Open thread: Will you feed your wedding vendors?

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Photo from Jacqui and Sam's wedding by Zac Wolf
Do you include your vendors in your head count for food? I ask because in my first wedding, I did not. And then my hired professional photographer got in line for the buffet and sat down with their assistant and ate. Should I be including my DJ, and some of the “hired help” in meal counts?

I can answer this as a former wedding photographer: Please, yes, include your vendors in the food-havings, if possible. I always packed a few snacks just in case my energy started fading, but a couple of granola bars can't beat a full meal after hours and hours of hard work, with more hours to go!

A lot of the times the venues actually had vendor meals — a much MUCH lesser version of the food everyone else was eating. But nothing makes your vendors feel like they're part of the event, and therefore want to go that extra mile for you, than when you keep their tummies happy.

That being said, what are all y'all planning (or did you plan) as far as feeding wedding vendors?

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Comments on Open thread: Will you feed your wedding vendors?

  1. My photographer explicitly asked that, as part of his fee, he would be fed. I would have offered that anyway, as he was stuck in the ballroom photographing the meal, and it would have seemed pretty mean not to include him in it. I figure that goes for basically anyone the marrying couple are requiring to be present during the meal–entertainers, coordinators, anyone who can’t really leave to go get a sandwich should be fed.

    An interesting wrinkle to this path is it makes you really think about the personalities of the vendors you hire–whether you’d be comfortable with them joining your guests for a meal. If the answer is no, maybe you really don’t want that person at your wedding at all. With our photog, I was pleased to have such a cool guy at our wedding, and sat him at a table with other similarly cool people so that they could enjoy each other’s company–he’s actually in some people’s candid shots of the night!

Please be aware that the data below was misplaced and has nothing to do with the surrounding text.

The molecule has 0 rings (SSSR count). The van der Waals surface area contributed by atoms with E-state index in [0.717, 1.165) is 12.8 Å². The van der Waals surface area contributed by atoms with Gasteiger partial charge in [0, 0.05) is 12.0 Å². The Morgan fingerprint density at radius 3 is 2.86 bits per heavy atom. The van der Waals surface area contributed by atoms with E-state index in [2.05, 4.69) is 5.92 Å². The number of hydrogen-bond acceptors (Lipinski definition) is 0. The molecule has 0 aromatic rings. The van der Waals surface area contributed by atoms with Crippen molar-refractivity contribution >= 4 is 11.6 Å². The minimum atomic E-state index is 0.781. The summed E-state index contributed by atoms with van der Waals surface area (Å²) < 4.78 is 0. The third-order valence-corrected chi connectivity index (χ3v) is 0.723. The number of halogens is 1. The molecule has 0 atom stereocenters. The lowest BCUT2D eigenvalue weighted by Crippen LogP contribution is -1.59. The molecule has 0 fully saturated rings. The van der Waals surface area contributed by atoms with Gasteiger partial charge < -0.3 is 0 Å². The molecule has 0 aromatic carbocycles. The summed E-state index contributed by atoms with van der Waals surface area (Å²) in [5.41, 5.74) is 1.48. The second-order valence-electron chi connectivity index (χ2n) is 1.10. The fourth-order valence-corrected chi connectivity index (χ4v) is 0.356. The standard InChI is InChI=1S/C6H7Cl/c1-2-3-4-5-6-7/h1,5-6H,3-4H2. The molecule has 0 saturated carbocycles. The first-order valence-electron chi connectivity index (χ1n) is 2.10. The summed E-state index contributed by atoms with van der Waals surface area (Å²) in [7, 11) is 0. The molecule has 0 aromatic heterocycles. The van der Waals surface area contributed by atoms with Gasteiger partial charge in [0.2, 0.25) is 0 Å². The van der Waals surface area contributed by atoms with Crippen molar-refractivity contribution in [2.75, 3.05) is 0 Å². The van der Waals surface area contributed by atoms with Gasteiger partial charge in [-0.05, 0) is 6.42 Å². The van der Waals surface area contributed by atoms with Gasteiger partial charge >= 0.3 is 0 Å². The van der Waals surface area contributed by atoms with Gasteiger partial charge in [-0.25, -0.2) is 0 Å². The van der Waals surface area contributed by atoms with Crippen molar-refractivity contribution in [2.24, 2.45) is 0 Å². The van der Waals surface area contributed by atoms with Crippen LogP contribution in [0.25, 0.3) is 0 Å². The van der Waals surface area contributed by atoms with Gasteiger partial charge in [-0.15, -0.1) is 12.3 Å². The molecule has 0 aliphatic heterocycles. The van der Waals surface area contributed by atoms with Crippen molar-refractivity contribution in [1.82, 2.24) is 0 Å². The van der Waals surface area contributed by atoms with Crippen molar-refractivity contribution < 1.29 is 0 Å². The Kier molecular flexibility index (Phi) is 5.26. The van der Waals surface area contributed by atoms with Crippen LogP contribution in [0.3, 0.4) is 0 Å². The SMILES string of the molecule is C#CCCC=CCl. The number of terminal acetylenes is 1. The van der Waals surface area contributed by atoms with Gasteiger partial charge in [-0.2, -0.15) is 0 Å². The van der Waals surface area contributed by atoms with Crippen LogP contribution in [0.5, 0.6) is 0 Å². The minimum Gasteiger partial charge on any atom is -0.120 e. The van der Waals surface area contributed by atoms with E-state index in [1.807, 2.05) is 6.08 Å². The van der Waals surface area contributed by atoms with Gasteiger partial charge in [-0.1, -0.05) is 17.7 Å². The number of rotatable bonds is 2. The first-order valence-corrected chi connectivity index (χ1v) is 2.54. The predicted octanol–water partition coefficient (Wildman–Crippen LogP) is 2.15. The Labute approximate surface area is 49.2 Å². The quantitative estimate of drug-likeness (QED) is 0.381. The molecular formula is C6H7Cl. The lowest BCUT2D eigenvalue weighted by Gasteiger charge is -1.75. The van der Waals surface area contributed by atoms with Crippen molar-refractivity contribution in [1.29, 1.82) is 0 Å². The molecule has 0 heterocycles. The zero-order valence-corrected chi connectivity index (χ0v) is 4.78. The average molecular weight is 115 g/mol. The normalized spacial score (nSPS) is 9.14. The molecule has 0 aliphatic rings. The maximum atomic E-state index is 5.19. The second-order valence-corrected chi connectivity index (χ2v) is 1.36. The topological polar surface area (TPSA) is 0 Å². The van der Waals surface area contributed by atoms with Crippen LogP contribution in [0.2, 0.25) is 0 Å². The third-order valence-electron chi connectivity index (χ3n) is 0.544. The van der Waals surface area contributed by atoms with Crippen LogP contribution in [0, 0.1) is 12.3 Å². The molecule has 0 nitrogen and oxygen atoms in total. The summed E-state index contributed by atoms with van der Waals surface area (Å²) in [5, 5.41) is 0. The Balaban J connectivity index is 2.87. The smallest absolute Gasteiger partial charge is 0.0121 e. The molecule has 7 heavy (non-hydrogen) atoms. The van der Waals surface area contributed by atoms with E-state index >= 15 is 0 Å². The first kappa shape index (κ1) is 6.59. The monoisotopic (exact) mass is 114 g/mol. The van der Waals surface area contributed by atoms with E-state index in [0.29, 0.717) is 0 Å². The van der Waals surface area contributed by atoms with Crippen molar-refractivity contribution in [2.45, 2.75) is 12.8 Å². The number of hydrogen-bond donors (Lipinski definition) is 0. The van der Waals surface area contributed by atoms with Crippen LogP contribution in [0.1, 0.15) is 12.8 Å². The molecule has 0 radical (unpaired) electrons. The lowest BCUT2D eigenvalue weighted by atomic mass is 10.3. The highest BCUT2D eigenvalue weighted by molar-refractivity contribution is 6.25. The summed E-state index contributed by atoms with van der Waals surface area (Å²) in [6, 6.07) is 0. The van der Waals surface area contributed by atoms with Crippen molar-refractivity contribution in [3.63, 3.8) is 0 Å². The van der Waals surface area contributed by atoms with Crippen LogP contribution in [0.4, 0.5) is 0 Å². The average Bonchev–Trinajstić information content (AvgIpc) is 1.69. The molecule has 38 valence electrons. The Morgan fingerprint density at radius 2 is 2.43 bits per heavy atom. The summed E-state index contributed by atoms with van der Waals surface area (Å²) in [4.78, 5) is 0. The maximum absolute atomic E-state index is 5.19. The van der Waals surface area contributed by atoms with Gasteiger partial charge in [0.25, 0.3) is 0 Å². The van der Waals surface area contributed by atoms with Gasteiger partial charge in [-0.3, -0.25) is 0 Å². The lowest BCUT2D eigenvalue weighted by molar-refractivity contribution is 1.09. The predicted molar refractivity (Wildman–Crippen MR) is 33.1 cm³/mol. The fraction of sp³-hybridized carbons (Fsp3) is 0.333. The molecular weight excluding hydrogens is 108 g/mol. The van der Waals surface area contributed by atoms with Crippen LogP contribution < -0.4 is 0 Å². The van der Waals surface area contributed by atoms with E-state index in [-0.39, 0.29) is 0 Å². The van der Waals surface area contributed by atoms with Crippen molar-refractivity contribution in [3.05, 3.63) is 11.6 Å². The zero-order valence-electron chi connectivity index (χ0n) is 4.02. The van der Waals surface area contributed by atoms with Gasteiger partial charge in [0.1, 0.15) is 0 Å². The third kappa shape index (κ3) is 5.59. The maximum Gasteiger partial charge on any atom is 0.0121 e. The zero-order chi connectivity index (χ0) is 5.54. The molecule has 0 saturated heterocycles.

• Yes! The personalities of our vendors was so important to us. Our videographer and his wife has actually become good friends of ours. We skype them every few months. I feel like my wedding day will be a really intimate time shared with our family and friends, and I cannot imagine having someone there who is basically a stranger.

  2. Our photographer has a section in her contract about an appropriate meal being provided for bookings over a certain number of hours. She laughed about it when we were going through the contract and said, “Yeah, you only make that mistake once!”

    We’re including all vendors and service providers who will be present in our head count: photographers, officiant, friend-who’s-DJing. The last thing we want is for our vendors to get hangry–it could get ugly.